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In & Out of the Kitchen: Meatloaf and potatoes

By Jeff Wilkin
Tuesday, October 9, 2012

Autumn has arrived, so I’m loafing around the house.

And getting smashed just about every other weekend.

It’s not as bad as it sounds. While bachelor living permits libations aplenty without comment or criticism from significant ones, I’m not all that heavily into the buttermilk. Ask me again when winter arrives.

For now, as fewer hots and hamburgers go on my charcoal grill — cooking outdoors in darkness and chill is never much fun — I’m returning to my top comfort foods of autumn. That means meatloaf and smashed potatoes.

Anything goes

Both are “anything goes” kinds of dishes around my house. I have used meatloaf mixes to clear out refrigerator inventory in the past, so neglected onions, peppers, salsa, eggs and half-full bottles of ketchup and barbecue sauce become the usual suspects for oven heat. Diced tomatoes, bread, croutons, sliced sausage and spices are also fair game.

The process is simple. Two pounds of ground beef are the key components, and I generally buy the leanest beef I can find. Less fat, fewer drippings. I haven’t mustered the courage to try ground turkey; turkey meatballs are OK, but real meatloaf must start with real ground beef.

I put the peppers and onions into a small dice, crack a couple of eggs, toss in the croutons, salsa, ketchup and sauce and mix everything with large metal spoons. No set amounts for anything — there never are, not in this bachelor’s cookbook.

With salsa, ketchup and tomatoes all on the team, this is one moist meatloaf. Once the loaves are in the oven, they bake at 350 degrees for about an hour. I check to make sure the tops are nicely browned — and not blackened — and will grab my oven mitts to grab my pans and pour excess fat into an empty saucepan or diced tomato can.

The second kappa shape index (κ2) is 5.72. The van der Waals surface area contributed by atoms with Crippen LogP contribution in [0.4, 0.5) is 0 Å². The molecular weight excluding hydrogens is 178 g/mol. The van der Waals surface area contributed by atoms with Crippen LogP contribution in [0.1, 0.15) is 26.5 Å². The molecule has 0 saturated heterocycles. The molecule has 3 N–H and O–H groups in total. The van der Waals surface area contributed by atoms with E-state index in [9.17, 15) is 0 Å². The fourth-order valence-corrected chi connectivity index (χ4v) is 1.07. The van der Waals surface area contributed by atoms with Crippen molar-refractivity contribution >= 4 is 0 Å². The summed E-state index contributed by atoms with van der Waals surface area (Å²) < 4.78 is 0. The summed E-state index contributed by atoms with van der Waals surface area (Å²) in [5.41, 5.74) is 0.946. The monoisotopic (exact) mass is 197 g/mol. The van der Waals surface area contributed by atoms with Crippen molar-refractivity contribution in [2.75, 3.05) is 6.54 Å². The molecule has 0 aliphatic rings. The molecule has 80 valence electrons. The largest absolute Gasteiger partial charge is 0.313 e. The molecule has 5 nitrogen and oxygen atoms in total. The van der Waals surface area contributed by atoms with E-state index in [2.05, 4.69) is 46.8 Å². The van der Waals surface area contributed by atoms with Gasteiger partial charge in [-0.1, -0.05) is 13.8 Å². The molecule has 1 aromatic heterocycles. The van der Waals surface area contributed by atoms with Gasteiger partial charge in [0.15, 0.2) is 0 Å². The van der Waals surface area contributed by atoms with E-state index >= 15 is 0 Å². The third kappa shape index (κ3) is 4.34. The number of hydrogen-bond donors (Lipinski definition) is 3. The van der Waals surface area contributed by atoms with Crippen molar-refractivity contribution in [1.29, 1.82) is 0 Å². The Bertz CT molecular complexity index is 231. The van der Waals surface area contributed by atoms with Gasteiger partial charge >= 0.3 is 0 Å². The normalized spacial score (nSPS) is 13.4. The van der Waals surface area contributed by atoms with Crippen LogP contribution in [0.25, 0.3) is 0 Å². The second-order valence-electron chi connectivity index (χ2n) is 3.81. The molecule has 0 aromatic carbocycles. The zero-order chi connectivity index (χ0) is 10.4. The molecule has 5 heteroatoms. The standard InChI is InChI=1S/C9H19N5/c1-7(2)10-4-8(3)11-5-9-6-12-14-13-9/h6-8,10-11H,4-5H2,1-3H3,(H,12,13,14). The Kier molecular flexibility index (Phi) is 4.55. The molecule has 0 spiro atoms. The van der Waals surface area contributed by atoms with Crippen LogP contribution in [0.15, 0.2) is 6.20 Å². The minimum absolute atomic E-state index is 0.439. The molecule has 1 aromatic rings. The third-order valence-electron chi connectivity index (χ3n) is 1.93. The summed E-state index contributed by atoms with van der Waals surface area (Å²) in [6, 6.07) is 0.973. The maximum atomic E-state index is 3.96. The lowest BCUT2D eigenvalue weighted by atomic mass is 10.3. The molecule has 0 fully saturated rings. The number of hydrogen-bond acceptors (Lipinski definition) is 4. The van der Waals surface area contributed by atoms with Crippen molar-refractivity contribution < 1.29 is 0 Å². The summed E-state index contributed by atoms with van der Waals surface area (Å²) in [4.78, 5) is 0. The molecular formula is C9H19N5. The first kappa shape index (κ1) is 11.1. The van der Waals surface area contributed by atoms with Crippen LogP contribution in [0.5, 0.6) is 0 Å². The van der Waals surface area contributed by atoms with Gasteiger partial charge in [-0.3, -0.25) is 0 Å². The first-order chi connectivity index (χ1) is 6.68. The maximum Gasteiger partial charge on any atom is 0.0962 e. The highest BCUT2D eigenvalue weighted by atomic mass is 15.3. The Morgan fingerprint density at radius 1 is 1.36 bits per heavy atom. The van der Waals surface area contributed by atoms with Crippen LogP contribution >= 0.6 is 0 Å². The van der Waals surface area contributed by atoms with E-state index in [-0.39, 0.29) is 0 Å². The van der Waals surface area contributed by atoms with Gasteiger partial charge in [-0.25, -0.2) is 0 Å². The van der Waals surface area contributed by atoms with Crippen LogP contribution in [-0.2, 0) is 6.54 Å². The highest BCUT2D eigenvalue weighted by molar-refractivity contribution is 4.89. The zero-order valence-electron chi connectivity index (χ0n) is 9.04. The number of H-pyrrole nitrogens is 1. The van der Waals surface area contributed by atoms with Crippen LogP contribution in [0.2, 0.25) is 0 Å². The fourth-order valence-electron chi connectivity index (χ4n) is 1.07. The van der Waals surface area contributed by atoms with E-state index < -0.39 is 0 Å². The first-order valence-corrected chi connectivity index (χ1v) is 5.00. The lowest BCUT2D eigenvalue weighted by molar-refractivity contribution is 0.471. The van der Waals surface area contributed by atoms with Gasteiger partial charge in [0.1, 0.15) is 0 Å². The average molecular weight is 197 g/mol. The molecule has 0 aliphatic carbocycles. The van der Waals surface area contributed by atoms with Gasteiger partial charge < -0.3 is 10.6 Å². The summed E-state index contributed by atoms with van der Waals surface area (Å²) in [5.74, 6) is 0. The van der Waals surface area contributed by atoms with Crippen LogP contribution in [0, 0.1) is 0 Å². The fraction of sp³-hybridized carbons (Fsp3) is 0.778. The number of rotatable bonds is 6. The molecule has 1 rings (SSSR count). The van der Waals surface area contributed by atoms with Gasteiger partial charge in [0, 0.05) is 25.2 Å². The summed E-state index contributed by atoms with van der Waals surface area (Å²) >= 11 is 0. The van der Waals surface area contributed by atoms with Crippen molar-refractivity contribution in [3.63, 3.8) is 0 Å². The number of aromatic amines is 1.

Once in a while, I top the loaves with tomato sauce or mushroom gravy for the last 15 minutes of cooking time. It gives my main course that fresh-from-the-diner look. And I let the loaves stand for 30 minutes or so before cutting into them; the extra time gives them a chance for more solid footing on plates. Like I said, this is one moist meatloaf.

Back to the spuds

While the loaves are baking, I’m making mashed potatoes. The recipe is simple. I wash five pounds of red potatoes and use a sharp knife to hack off any imperfections. Most of the skins remain, I want to use as much potato as I can. The skins also provide some extra flavor.

My friends at the culinary arts department at Schenectady County Community College have advised me that 20 minutes or so is time enough for the boil. Once the spuds are fork-tender, I drain the water and begin the smashing.

Once the potatoes are mashed, I toss in a stick of butter and liberal shakes of spice. Some people splash in a little milk, but I prefer a couple splashes of blue cheese dressing. You get the dairy components, and a taste twist with the blue cheese. Sometimes I mix in four ounces of light cream cheese, garlic and chive flavor. And a few dashes of the spice turmeric, which gives the potatoes a real, home-cooking, deep yellow color.

You’ve got to have some vegetables with this dish, and I generally choose broccoli or sliced carrots, something that a cardiologist would not quibble with. The heart doctor could lecture me all day about the caloric catastrophes that come with loaded meatloaf and mashed potatoes.

Yeah, yeah, yeah. Some day, I’ll cut back. Or maybe try ground turkey. For now, these favorites are autumn comfort foods at their finest.

 

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